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Couture Sewing Techniquesby Claire Shaeffer
After the original Couture Sewing Techniques was published, I visited the workrooms of James Galanos shortly before he retired. He insisted initially that he was not a couturier since most of designs were sold in stores. I disagree; the standards which he set were of the highest quality so I have included him in this edition. More recently, I visited the workrooms of Chado Ralph Rucci—the only American invited to show his designs with the couture collections in Paris. He is a master of the art and the craft of haute couture.
Shortly before I began the revision, I had the opportunity to work with Phyllis Magidson, the curator at the Museum of the City of New York, on a project that focused on Mainbocher and Charles Frederick Worth. This research expanded my knowledge of techniques used in the first hundred years of haute couture while reminding me that many techniques which I had written about earlier had changed little, if at all. This edition includes several photographs from that project.
Many of the photographs in the first edition were no longer available so I’ve selected many new ones from the Chicago History Museum, The Ohio State University, Phoenix Art Museum, and Fashion Institute of Design and Merchandising as well as from the Fashion Institute of Technology and Metropolitan Museum of Art. I’ve also included photographs of many garments in my personal collection.
No matter what your sewing expertise, this book will expand your horizons. Most importantly, it is a practical guide for learning the craft of haute couture, but it will also provide new ideas for applying the techniques which you already know. Some techniques are less suitable for beginners and some are impractical for everyday sewing; but most will be of value to the average home-sewer and can be used on a wide range of garments and fabrics. I hope you’ll experiment with the techniques and look for new ways to apply them when you sew.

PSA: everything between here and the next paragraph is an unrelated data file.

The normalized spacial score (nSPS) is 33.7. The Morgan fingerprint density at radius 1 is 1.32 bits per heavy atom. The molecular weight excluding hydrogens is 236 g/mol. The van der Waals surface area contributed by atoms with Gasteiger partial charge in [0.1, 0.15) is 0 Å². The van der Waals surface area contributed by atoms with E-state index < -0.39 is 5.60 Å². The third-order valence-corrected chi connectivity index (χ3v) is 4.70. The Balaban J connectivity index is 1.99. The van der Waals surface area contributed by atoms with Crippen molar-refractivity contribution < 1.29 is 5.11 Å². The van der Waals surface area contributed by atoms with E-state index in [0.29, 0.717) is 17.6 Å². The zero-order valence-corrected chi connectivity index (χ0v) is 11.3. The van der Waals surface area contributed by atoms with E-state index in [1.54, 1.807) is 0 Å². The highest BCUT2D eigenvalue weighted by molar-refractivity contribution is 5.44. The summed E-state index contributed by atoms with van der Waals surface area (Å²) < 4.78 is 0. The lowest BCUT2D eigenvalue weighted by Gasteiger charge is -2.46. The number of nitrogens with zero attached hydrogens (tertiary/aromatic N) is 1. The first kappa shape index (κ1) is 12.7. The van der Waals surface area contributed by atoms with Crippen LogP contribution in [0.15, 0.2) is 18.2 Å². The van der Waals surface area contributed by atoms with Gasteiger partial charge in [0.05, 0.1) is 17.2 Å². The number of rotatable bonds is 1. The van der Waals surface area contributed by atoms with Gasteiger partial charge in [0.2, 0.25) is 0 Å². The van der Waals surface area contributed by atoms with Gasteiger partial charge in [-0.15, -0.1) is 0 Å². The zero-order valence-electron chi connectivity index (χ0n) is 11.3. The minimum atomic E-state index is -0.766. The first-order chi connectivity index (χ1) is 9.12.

Like most of you, I have a limited amount of time to sew and cannot make all garments a la couture. For some garments, I mix couture methods with ready-to-wear and traditional home-sewing techniques to achieve the results I want. I encourage you to do the same. Use this book as a resource, whether you limit your couture sewing to a detail here and there or decide to make an entire garment from beginning to end with couture techniques.
I find sewing by hand and with couture techniques extremely rewarding. The pleasure of both making and wearing beautifully constructed garments far exceeds the time and effort required to complete them. I hope this book will help you develop the same skills and perfect old ones, and in turn, reward you with years of pleasure—and a closet full of beautifully made garments. –Claire Sheaffer
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